Freakonomics establishes this unconventional premise: If morality represents how we would like the world to work, then economics represents how it actually does work.  It is true that readers of this book will be armed with enough riddles and stories to last a thousand cocktail parties.  But Freakonomics can provide more than that.  It will literally redefine the way we view the modern world.”[11]


That is the type of learning that motivates students.  It is the outlook we must subscribe to and embodies the method our instruction must follow.  So, how do we design such a curriculum?  What resources are available?  How ought we to inclusively engage students in the twenty-first century in learning principles of economics?

– – –

            The power of living in the Digital Age has truly not yet been discovered by the education enterprise.  With classrooms that are technologically connected to resources across the globe and teachers and students with the expertise to find them, the possibilities are virtually endless.  The place to begin for any economics educator is the website for the Council for Economic Education.[12]  In addition to providing the latest news, research, and professional development activities regarding economics education, the Council maintains a robust database of content material.  Interactive tools may be filtered by over one-hundred various concepts, targeted grade level, type of material (video, handout, quiz, PowerPoint presentation, etc.), or simply searched for via title.[13]  Furthermore, additional websites have been approved by the Council as excellent sources and have been sorted by topic for further use.  This not only provides additional sources to develop curriculum with, but also could serve as potential databases for student inquiry projects.[14]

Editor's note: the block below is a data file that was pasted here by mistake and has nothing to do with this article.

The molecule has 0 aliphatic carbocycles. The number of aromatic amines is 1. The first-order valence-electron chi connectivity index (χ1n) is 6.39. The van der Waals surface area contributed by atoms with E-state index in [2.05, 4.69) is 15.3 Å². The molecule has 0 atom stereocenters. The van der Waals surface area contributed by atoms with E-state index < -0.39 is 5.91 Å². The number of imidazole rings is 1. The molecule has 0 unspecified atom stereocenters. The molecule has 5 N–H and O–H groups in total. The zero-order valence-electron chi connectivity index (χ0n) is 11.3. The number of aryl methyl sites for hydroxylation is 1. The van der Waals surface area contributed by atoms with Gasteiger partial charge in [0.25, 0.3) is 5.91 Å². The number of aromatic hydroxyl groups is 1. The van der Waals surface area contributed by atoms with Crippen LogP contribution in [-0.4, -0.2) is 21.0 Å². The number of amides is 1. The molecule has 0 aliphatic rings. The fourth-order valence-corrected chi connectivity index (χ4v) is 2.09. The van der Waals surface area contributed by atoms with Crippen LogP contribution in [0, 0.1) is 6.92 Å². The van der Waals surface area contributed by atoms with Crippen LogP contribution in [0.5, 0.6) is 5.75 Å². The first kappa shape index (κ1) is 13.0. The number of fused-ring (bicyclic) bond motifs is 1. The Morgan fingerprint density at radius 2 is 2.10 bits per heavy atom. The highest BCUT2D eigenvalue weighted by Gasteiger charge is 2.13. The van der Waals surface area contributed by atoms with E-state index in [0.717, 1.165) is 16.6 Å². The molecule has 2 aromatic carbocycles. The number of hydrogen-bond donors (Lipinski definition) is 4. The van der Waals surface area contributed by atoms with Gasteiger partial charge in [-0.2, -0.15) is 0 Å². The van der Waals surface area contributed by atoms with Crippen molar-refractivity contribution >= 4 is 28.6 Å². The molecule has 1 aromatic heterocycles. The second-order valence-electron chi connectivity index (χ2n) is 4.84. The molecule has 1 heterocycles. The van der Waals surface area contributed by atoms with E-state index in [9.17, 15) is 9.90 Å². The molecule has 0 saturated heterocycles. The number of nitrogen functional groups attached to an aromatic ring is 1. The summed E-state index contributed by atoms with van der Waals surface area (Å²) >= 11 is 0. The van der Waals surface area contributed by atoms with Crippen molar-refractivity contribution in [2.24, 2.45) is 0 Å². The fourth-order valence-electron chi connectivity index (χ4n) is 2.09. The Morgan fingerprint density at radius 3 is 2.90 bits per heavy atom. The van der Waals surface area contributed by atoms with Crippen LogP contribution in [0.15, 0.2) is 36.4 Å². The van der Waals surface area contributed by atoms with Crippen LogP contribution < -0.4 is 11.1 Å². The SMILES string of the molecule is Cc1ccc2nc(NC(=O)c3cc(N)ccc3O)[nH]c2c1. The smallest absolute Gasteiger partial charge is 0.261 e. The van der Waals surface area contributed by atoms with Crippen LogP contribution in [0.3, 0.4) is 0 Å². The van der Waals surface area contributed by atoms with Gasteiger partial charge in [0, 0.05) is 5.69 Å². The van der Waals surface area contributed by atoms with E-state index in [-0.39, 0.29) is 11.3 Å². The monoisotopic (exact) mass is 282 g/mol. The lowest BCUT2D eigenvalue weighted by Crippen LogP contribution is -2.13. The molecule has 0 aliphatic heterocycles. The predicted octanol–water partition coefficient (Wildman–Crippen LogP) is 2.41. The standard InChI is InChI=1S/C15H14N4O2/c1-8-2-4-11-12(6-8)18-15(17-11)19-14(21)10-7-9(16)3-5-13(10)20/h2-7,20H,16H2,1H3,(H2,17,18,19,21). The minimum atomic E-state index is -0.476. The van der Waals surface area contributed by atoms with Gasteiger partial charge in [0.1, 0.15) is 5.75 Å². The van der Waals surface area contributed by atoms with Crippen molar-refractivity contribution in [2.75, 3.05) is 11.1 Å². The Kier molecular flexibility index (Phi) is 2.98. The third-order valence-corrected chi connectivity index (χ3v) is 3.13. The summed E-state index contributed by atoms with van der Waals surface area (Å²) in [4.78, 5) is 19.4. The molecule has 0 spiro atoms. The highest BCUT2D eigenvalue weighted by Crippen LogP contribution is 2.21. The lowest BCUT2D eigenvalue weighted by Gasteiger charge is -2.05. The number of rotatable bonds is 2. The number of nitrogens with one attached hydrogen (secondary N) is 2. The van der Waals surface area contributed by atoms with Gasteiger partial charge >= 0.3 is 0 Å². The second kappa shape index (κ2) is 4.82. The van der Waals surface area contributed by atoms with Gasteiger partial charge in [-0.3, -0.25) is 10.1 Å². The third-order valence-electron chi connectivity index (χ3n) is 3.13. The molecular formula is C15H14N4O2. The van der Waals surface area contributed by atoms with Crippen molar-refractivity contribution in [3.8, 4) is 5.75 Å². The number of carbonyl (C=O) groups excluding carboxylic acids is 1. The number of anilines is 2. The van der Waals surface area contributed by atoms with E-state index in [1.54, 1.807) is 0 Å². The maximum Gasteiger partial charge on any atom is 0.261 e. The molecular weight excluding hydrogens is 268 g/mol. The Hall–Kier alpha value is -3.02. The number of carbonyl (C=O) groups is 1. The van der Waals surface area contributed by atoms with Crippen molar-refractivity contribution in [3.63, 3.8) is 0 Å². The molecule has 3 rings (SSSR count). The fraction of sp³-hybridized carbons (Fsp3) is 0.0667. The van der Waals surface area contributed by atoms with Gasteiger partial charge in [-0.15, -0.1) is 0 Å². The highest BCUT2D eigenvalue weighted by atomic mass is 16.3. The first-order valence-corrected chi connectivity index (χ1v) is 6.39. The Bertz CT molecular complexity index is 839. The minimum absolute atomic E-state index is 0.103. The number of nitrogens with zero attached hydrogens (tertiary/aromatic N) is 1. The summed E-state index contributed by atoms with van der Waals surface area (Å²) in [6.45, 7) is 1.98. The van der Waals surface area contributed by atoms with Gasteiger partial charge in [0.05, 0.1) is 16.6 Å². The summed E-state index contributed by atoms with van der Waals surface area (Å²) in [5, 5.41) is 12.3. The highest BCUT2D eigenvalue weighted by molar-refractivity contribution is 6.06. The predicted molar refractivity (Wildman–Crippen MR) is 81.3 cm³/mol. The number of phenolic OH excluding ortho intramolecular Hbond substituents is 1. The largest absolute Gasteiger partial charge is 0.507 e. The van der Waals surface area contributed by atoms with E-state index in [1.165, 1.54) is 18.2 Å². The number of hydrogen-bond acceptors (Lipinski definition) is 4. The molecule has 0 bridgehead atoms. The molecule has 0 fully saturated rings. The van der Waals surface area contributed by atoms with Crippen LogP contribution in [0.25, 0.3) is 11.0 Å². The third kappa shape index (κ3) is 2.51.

Students demand interactive forms of learning.  Recent developments have created multiple platforms for hands-on learning, but perhaps none have been as successful as gaming.  The Council for Economic Education has designed Learning, Earning, and Investing, a “multi-faceted, comprehensive, investor education program for students in grades four through twelve” that includes lesson plans, online training on how to incorporate the material into the classroom curriculum, and a fifteen-mission online game for students to apply their knowledge.[15]  Students learn personal financial skills while competing against classmates on science-fictional missions.  Each mission takes less than thirty minutes to complete, making it ideal for either class time or a homework assignment.  More experienced students may be more interested in The Stock Market Game, developed by the SIFMA Foundation, which allows students to invest a fictional $100,000 in an online portfolio.[16]

Despite the remarkable transition to digital activities that enhance instruction, authentic hands-on trips remain invaluable experiences within a curriculum.  Visits to the local farmers market provide a wealth of material to teach students how economic principles affect their hometowns.  Preparing students for these experiences is essential to increasing comprehension, whether students are traveling just down the street or to national competitions such as the Personal Finance Challenge held annually by Wells Fargo or the National Economics Challenge (also held annually) across the country.[17]  Students even have the opportunity to contemplate global economic issues at weekly “summits” of the International Economic Summit program that travels regularly across the country.[18]  Although planning for national competitions requires adequate funding resources and inspired students who are up to the challenge, the benefits of participation far outweigh the costs.  Not only are informed students, “more likely to display positive financial behaviors and dispositions,” but also are, “more likely to save [money] and less likely to max out their credit cards… or be compulsive buyers.”[19]